Archive for April, 2009

Race: Big Sur International Marathon

bsim medal, shirt

“This one goes to 11” – Spinal Tap

“Lollygag to the piano, then haul ass!” – My entire pace plan

“Always Dare To Be The Very Best!!” – Buddy Edelin

“So, why is the fastest pace group 3:40?” I asked the guy at the expo.
“Well, the 3:30 leader might have a lonely time. Only about a hundred people break 3:30 in this race.”
“Ah.” I mentally shelved my plan to run in the neighborhood of 3:30. I later checked that figure. Last year “about a hundred” was in fact 170, but point taken. My super-sophisticated race plan was adaptable. After much head-scratching, calculation and study of weather reports the result was “Lollygag to the piano (halfway), then haul ass!”. Pacing would have to be instinctive, and I had put in some marathon pace running during training, to help tune this ability.
Urgh! Catch a bus at 3:45 am. My motel was only a mile from the pickup point, but, yeah, I drove it. Off we went down the coast highway in the dark. This little trip lasted an hour and those of us near the front were craning to see what the headlights revealed. “This must be the Bixby bridge, the big hill is coming up”. A general hush fell as we negotiated said hill. Um.

Waiting for start time, and doing all the usual business with potty lines and sweat bags. The hills were outlined by a blue glow which slowly erased the stars. Wow, what a place! I later ran into Joe and Kati at the sweats drop. Kati really didn’t want to miss this event, and her hamstring had recovered to the point where a run/walk seemed achievable. She was prepared to stop if necessary. Joe’s target was 3:45 with a negative split. I had formed the lollygag plan while discussing negative splits with him.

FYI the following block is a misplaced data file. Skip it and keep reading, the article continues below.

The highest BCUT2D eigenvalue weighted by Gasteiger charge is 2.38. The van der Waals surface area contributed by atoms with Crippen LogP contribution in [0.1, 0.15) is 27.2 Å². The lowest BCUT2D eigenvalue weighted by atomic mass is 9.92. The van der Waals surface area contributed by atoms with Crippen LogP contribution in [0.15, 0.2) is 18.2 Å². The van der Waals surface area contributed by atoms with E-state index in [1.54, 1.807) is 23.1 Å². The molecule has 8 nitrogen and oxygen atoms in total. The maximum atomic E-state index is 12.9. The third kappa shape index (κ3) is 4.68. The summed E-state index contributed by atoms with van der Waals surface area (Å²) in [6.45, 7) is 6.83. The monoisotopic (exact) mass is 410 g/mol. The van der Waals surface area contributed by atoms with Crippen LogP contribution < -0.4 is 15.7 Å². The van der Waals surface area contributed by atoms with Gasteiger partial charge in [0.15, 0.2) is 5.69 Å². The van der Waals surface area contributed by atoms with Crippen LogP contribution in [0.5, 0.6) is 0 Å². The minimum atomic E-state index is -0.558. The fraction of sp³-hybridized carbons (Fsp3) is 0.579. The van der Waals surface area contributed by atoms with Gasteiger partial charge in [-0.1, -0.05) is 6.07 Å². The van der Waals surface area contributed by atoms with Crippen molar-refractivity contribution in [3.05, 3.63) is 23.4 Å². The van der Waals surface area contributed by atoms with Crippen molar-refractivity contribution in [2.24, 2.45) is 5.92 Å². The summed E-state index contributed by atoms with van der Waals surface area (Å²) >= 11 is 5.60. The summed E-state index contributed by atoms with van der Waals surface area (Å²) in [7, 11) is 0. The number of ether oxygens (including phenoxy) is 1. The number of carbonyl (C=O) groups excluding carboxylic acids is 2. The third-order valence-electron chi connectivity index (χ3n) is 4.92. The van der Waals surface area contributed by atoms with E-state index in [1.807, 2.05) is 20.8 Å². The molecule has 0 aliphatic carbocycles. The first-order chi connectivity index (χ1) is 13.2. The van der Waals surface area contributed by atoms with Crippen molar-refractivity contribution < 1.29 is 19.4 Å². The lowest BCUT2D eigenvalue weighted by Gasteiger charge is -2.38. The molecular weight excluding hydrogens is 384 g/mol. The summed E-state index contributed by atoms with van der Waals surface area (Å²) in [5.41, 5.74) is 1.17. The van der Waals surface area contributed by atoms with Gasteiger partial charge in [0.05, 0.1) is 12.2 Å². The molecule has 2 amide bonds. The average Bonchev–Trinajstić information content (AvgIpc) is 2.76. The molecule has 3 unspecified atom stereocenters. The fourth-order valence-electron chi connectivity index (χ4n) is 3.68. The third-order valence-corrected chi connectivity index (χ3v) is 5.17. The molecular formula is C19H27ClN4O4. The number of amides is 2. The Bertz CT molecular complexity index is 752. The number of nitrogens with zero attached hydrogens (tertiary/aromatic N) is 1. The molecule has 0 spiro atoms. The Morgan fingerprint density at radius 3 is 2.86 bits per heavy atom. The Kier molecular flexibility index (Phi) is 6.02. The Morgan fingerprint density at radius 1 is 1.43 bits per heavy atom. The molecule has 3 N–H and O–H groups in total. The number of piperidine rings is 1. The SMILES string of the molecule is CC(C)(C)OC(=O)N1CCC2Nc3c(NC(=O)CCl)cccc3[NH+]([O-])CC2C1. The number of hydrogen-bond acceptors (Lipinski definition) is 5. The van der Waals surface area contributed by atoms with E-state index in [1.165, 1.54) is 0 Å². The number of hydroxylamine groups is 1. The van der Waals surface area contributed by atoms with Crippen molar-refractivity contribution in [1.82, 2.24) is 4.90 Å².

I chopped up the official elevation profile into segments. It lacks some detail, but will suffice. The horizontal lines are each 100 feet. The numbers are my mile splits.

bsim_1-47:39, 7:58, 6:43, 8:19
At the start they managed to play “Chariots of Fire” twice. I’m getting a little tired of that tune. They lined us up by pace, and I stood alongside the 3:40 leader, with a young guy in a Boston 2009 shirt.
“You ran Boston six days ago? how do you feel?”
“Pretty terrible” but he was smiling.
“How did you do?”
“I was trying for 3:00, but kinda crashed, and wound up walking. I ran 3:20.”
Off we went downhill through the redwoods. I hung out with the 3:40 pace group, to temper my speedy urges on this fast section. Even so, the first two splits came out alarmingly fast. O well. A guy by the side of the road yelled “Nearly there! One mile to go!” “They warned us about you!” I yelled, and indeed they had. “The guy at the Fernwood Inn thinks he’s funny” stated the program. This bit of forest was quite charming, with big trees, noisy birds, a babbling brook, and harp music. Harp music? The harpist was around the next bend, and called out encouragement to us as she played. Those bright yellow Boston shirts are easy to spot. I found myself next to another one, and discovered that this guy was running five marathons in seven weeks. This was a fairly normal season for him. Meanwhile behind us, two guys were discussing Jeff Galloway, who had been lecturing at the expo, and was leading a 5:00 run/walk group in the race.
“I don’t take walk breaks. Not in marathons. In 50 or 100 milers I do”